Corporate vaccination policies are such an issue. Some employers are encouraging their workforces to take the vaccine; others have mandated it. For a certain population of employees, mandatory vaccination is untenable, and they will refuse, instead opting to resign or be fired. This situation is unfolding in the healthcare sector and spreading to others.
Even without mandatory vaccination policies, masking, social distancing, and testing protocols may also prove to be divisive, driving employees to leave organizations that impose policies with which they do not agree.
The Implications of High Resignation Rates
Rapid and extensive turnover is disruptive and expensive. The cost is both in hard dollars spent to recruit and train new hires and also in loss of institutional knowledge.
Productivity is likely to be impacted as those hired ramp up and learn their new responsibilities. Existing employees may feel overworked and underappreciated as they shoulder the burden of a reduced and green workforce. If open positions remain unfilled, companies may struggle to fulfill organizational goals, serve customers, and prosper.
Preventing an Employee Exodus
As worker expectations shift, employers must adjust, reevaluating how to attract and retain talent. This process is not confined to examining HR functions alone but involves assessing corporate culture. Core business needs must be met, but they must be balanced against emerging employee interests.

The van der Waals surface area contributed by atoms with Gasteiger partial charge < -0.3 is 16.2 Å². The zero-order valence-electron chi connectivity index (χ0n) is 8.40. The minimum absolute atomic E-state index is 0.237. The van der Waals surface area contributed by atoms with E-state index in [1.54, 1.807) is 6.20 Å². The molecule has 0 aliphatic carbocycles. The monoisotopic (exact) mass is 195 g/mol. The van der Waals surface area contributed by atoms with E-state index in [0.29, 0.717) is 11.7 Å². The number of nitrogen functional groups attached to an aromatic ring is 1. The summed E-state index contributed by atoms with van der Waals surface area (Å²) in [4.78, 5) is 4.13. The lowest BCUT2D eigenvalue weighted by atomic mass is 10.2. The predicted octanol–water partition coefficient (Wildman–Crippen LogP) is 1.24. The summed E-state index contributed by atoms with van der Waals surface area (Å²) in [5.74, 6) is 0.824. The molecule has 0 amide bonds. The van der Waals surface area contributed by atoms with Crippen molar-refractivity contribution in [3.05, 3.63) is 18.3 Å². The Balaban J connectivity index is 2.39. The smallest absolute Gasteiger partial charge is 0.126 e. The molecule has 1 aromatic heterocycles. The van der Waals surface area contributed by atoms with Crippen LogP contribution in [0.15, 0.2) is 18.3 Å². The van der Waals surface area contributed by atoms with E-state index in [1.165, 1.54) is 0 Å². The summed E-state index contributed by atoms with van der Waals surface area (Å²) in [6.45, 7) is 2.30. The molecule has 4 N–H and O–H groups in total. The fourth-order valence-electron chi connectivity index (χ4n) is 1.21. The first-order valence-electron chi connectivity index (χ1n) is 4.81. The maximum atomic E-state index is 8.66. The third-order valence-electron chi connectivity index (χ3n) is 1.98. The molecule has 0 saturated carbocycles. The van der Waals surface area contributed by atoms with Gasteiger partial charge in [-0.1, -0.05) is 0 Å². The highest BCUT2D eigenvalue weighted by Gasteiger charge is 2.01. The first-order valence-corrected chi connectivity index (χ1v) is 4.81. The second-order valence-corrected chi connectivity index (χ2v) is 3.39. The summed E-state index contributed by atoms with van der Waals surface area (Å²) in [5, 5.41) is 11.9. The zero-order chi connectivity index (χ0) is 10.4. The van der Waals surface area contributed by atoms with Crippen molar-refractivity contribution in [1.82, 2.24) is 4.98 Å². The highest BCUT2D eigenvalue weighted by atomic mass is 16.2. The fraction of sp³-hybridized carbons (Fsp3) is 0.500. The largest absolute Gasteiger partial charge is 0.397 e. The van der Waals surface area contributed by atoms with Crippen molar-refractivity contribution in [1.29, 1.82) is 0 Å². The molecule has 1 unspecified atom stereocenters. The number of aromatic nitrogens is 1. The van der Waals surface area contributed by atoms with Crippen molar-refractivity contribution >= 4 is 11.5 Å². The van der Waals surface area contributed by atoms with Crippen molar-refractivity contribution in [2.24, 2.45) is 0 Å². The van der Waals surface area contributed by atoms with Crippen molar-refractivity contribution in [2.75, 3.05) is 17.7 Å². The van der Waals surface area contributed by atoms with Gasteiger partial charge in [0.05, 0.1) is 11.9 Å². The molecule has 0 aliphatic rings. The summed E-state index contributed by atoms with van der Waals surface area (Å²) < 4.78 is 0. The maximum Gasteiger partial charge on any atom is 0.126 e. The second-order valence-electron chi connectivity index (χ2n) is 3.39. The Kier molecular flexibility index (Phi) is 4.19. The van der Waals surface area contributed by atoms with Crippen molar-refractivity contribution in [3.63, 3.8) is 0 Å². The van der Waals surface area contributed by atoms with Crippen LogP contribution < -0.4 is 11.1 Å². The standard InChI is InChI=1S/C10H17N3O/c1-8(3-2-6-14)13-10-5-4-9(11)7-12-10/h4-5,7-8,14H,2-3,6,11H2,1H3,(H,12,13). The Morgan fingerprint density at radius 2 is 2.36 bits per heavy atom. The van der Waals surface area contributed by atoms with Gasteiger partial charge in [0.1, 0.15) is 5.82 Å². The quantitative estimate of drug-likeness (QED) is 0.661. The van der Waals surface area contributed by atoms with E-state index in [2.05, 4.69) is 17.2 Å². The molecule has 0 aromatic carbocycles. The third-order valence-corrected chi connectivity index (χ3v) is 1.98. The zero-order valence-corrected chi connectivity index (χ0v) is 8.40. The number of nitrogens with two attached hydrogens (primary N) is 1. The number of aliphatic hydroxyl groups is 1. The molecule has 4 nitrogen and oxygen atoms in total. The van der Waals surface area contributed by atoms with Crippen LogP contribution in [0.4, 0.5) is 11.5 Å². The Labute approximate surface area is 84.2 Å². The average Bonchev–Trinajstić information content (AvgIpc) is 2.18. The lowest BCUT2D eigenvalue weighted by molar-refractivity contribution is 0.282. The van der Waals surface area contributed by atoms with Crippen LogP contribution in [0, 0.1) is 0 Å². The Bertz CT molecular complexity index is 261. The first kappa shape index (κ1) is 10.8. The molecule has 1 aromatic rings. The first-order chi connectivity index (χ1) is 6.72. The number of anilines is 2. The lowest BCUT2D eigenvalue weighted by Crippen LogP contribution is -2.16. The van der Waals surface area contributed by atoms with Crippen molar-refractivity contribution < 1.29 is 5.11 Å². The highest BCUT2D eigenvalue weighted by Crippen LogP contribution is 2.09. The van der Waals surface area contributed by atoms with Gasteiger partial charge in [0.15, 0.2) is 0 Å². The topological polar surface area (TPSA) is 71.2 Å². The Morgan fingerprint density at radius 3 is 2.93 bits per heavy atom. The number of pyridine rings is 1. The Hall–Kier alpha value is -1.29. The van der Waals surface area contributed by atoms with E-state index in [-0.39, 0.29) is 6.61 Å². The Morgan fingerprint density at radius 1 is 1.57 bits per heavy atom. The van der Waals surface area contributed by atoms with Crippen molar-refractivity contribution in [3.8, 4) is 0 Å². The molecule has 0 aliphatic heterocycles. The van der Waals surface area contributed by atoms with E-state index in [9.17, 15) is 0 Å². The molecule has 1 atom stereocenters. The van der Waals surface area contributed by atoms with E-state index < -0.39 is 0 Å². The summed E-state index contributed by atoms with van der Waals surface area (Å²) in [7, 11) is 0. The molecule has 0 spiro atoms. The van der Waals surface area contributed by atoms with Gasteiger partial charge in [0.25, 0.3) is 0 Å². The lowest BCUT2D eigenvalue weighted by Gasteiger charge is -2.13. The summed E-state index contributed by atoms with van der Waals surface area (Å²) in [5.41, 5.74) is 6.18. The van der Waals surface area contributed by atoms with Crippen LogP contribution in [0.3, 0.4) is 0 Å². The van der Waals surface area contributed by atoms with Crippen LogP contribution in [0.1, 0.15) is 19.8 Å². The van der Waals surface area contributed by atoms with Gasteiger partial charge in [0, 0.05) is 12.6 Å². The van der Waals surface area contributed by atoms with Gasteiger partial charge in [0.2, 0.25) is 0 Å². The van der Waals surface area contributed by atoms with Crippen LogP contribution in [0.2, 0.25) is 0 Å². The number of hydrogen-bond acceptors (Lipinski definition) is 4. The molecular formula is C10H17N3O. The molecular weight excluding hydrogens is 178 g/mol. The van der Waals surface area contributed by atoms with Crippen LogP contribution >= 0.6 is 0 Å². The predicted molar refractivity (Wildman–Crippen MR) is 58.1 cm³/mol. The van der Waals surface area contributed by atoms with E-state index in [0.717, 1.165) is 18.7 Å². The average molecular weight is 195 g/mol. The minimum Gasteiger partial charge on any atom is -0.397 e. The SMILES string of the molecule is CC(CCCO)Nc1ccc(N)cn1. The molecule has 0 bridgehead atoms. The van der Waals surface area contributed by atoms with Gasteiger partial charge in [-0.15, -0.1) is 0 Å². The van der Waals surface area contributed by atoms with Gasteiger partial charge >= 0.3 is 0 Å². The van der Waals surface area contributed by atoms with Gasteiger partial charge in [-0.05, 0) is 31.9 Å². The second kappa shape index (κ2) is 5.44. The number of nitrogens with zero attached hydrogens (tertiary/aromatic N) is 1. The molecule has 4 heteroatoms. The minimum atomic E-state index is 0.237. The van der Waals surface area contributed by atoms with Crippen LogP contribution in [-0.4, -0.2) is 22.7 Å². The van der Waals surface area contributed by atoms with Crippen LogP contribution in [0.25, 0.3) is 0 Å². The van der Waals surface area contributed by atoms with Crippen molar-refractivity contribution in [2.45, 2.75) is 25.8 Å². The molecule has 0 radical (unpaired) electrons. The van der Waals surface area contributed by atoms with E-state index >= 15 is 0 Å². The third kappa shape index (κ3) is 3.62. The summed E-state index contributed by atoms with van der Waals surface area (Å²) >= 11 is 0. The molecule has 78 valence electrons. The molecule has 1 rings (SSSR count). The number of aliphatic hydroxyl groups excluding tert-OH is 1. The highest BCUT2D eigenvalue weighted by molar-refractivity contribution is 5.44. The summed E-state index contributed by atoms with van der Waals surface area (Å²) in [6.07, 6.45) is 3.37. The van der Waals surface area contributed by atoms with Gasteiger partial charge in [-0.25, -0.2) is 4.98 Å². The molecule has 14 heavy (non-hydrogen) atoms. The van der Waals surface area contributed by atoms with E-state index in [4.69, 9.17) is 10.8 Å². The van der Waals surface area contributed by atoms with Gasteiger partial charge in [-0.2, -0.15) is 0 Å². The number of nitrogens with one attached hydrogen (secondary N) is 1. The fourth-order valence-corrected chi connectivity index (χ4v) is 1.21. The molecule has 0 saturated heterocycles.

Some areas of consideration to solidify employee retention and recruitment include:
- Opening lines of communication to not only hear employee concerns but also share insight into leadership decisions
- If leadership agrees to transparency, fulfill that promise
- Offering employees flexibility in structuring their workweek to the extent it aligns with the organization’s business plan and operations
- Furnishing avenues for emotional and mental support
- Updating job descriptions so they accurately represent each position
- Avoid hiding the less desirable aspects of jobs, so candidates have appropriate expectations before accepting positions
- Providing training and other pathways to upskill existing employees
- Establishing onboarding, mentoring, and job opportunity processes to make people want to stay longer
- These steps may foster a sense of accomplishment, engagement and commitment to the company
- Conducting “stay interviews” to uncover employee needs, concerns, and complaints
- Waiting until exit interviews does little to fortify retention
- Training managers & supervisors to understand and support these initiatives
By reviewing some or all of these areas, leadership may discover that the policies and procedures relied upon for years no longer provide the company with protection against a talent drain.
How RealHR May Help You Address the Great Resignation
Every company is unique in what they add to the marketplace and the culture they adopt internally, so addressing the causes of the Great Resignation will differ from company to company. However, what every assessment has in common is the need for significant evaluation and realistic recommendations that align with organizational goals.
At RealHR, we have the knowledge and years of experience to help point you in the right direction. We welcome the opportunity to meet with you as you consider your options and examine your hiring and talent retention concerns.
The blog should not be construed as legal advice